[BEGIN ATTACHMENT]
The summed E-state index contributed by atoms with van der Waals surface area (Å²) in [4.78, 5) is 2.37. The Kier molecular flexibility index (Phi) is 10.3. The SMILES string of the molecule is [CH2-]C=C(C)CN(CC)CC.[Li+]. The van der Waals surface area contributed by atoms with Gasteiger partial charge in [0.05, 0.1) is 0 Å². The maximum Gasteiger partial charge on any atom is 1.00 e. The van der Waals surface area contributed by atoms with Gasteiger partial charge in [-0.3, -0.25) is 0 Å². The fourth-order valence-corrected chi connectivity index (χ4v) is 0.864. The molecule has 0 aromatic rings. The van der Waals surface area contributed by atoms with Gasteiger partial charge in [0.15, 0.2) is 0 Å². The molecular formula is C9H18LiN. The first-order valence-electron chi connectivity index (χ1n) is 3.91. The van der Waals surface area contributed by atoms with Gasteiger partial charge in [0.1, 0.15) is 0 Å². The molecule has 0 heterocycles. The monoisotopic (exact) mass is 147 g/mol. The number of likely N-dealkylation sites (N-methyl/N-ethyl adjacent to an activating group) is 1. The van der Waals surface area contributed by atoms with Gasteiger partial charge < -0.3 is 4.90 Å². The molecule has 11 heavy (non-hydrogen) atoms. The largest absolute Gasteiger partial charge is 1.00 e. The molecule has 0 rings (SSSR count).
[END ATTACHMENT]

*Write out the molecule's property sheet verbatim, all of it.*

The summed E-state index contributed by atoms with van der Waals surface area (Å²) in [4.78, 5) is 2.37. The Kier molecular flexibility index (Phi) is 10.3. The SMILES string of the molecule is [CH2-]C=C(C)CN(CC)CC.[Li+]. The van der Waals surface area contributed by atoms with Gasteiger partial charge in [0.05, 0.1) is 0 Å². The maximum Gasteiger partial charge on any atom is 1.00 e. The van der Waals surface area contributed by atoms with Gasteiger partial charge in [-0.3, -0.25) is 0 Å². The fourth-order valence-corrected chi connectivity index (χ4v) is 0.864. The molecule has 0 aromatic rings. The van der Waals surface area contributed by atoms with Gasteiger partial charge in [0.15, 0.2) is 0 Å². The molecular formula is C9H18LiN. The first-order valence-electron chi connectivity index (χ1n) is 3.91. The van der Waals surface area contributed by atoms with Gasteiger partial charge in [0.1, 0.15) is 0 Å². The molecule has 0 heterocycles. The monoisotopic (exact) mass is 147 g/mol. The number of likely N-dealkylation sites (N-methyl/N-ethyl adjacent to an activating group) is 1. The van der Waals surface area contributed by atoms with Gasteiger partial charge < -0.3 is 4.90 Å². The molecule has 11 heavy (non-hydrogen) atoms. The largest absolute Gasteiger partial charge is 1.00 e. The molecule has 0 rings (SSSR count).